CHARLESTON, W.Va. — Debate has started on key pieces of natural gas legislation, particularly co-tenancy policy that would allow drilling on a tract if three quarters of property owners are agreeable.
The co-tenancy bill was introduced in the House Energy Committee on Thursday but there won’t be a vote on the matter until next week. Democrats on the committee made it clear they intend to caucus.
Lawmakers were working out some details over the rights of those who disagree or who can’t be located.
Non-consentors would have two options, as the bill was introduced. They could receive a production royalty equal to the highest percentage royalty paid to one of the consenting parties. Or, they could opt to share in revenue and cost of development — essentially winding up as a participant.
“It’s clearly one of the more important pieces of legislation under consideration as we begin to try to modernize our mineral laws in this state,” said Bill Anderson, R-Wood, the chairman of the House Energy Committee.
“I’m comfortable that we have the votes together to move the bill forward, I believe on a bipartisan basis. And I would hope to complete action on the bill no later than next Tuesday.”
The committee on Thursday unanimously passed a bill that would produce greater financial detail on royalties. The bill, which is sometimes called the check stub bill or the transparency bill, now goes to House Judiciary.
Natural gas legislation was the focus of two days of stakeholder meetings led by the Justice administration prior to the start of the regular legislative session.
Those involved in the meetings decided to unbundle legislation related to natural gas and let each stand on its own.
Last year, a bill that dealt with several aspects of natural gas drilling stalled out in the House Energy Committee.
“This is the first year it’s come up basically as a stand-alone thing,” Anderson said of the co-tenancy bill. “Senate Bill 756 last year brought in both what’s commonly called forced pooling or lease integration along with co-tenancy.
“The lease integration or forced pooling will never pass the House of Delegates in present format or, I believe, in the foreseeable future.”
Anderson is among the supporters of the co-tenancy legislation that would allow a supermajority of those with rights in a lease to reach an agreement with drillers.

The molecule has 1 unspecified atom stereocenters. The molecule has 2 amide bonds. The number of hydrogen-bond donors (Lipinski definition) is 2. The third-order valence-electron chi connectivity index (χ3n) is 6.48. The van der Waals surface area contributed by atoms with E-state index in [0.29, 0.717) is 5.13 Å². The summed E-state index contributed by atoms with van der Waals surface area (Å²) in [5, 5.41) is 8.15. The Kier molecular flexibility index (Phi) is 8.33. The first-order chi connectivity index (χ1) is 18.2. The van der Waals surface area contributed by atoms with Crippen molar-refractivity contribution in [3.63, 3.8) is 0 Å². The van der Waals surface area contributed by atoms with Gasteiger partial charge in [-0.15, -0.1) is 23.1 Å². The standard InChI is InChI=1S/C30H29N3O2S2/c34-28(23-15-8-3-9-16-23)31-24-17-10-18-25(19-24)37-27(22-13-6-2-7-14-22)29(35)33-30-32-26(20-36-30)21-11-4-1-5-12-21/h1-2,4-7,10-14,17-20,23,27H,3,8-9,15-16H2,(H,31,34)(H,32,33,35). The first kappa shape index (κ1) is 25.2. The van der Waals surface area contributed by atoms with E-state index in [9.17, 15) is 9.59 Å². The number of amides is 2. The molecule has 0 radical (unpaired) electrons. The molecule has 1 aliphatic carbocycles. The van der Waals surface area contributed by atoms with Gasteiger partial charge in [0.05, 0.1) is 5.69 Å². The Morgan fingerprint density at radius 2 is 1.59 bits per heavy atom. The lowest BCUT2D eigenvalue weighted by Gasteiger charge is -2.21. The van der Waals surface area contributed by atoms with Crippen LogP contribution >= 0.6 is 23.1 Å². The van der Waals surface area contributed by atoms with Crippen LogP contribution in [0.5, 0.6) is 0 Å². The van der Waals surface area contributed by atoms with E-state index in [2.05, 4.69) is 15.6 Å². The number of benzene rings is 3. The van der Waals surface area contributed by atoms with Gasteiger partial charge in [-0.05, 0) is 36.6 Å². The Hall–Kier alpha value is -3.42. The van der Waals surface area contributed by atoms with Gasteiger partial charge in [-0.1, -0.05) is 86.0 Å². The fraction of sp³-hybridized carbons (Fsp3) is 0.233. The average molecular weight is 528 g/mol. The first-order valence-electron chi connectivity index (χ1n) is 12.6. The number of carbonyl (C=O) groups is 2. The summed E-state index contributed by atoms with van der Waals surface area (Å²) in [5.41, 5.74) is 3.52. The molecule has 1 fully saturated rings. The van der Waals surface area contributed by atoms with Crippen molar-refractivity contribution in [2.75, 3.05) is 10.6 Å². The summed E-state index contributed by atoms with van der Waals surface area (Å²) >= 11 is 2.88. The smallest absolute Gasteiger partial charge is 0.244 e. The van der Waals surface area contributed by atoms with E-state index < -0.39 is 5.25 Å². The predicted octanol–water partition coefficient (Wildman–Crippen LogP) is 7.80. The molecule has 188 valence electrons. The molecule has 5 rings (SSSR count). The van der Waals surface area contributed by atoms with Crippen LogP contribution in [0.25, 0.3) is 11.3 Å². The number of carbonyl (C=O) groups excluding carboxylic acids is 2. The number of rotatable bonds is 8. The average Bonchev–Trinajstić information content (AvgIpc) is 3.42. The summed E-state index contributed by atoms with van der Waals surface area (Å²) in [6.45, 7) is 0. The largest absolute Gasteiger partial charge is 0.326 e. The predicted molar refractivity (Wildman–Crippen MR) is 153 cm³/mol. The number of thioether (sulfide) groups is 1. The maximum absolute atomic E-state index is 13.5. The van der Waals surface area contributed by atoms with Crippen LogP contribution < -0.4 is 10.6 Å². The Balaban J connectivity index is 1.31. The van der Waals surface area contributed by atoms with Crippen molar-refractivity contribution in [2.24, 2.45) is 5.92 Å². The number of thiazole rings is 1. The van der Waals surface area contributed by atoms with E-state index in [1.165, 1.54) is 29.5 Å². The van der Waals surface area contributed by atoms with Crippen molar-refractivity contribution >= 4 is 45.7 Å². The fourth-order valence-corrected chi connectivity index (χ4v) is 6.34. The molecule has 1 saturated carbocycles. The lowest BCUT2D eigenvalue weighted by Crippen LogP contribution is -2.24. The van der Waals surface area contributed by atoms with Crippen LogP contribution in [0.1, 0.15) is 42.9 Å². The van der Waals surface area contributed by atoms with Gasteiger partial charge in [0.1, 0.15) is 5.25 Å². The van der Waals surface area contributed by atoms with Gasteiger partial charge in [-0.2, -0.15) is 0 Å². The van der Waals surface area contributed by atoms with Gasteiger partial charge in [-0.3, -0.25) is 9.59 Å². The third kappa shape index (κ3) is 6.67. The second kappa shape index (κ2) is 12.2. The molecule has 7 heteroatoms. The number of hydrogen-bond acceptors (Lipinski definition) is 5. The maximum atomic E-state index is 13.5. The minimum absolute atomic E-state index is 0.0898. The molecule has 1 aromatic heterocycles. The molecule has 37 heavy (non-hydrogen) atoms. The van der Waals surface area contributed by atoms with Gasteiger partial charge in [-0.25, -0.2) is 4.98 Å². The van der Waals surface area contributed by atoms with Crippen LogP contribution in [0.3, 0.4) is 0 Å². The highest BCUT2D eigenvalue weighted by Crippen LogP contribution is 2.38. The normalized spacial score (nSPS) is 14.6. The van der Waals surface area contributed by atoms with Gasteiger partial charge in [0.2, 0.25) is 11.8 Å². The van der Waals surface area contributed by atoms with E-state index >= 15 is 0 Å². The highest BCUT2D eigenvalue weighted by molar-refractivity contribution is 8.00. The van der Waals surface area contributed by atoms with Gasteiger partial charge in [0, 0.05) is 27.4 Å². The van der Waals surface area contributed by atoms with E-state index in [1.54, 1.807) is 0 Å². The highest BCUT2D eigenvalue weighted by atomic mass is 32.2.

“This would allow the overwhelming majority — if at least 75 percent of the mineral ownership wants to proceed with a lease, they could enter a lease and proceed forward,” Anderson said during an interview on the House floor.
The minority chairman of the committee is Dave Pethtel, D-Wetzel.
Pethtel said Democrats may get on board but need time to go over the details of the bill.
“I know that there’s concerns about the surface owners agreement. We’re trying to work with the Farm Bureau and the surface owners organization to try to get those straightened out,” Pethtel said in a conversation prior to the Energy Committee meeting.
Those groups have been involved in shaping the bill, each part of the balancing act that also includes industry representatives.
Dwayne O’Dell, the director of government affairs for the West Virginia Farm Bureau, said he has a positive first impression of the bill but added that he’d like to see some tweaks.
O’Dell said an agreement among 75 percent of the rights holders is the minimum his organization would accept. He said the bill generally includes acceptable protections for minority rights holders.
“We need to think in a complete package,” he said. “We have certain tracts of land in this state that our oil and gas friends have not been able to develop because the majority wanted to develop; a minority held up development.
“So you have to look at private property aspects from that point of view as well — but we also wanted the minority to be well-cared for in this process.”
Tom Huber, president of the West Virginia Royalty Owners Association, expressed satisfaction with both the co-tenancy bill as it was introduced and the check stub bill.
“I think both bills balance the rights of the royalty owners and the land owners as well as the necessity to facilitate drilling and production in the state for the good of everybody,” Huber said.
“I think we did a good job of producing a co-tenancy bill that balances the rights of the majority against the rights of the minority in a mineral tract that facilitates development. That means more money for royalty owners, more money for the state, less surface impact in general.”
He said his group loves the transparency bill that was being taken up.
“You can see a whole lot of information to kind of determine if you’re being paid correctly,” Huber said. “You can determine if you’re being treated fairly rather than just having a number without any explanation.”
The West Virginia Surface Owners Rights Organization planned to push for a couple of amendments, said David McMahon, who represents the group.
“We’re against it unless two amendments are made,” McMahon said before today’s meeting.
One, McMahon said, would protect the rights of surface owners whose property winds up in heavy use by machinery — no matter which adjacent tract winds up producing the natural gas.
“You’re going to be spending more time on my surface with more trucks and more light and more noise,” McMahon said.
The second provision has to do with the minority that doesn’t sign a lease, he said.
“I don’t think I should get stuck with the terms of the other 75 percenters,” he said, describing a possible situation where a family of four cousins might be presented with an agreement with three consenting to the terms and the fourth thinking it’s awful.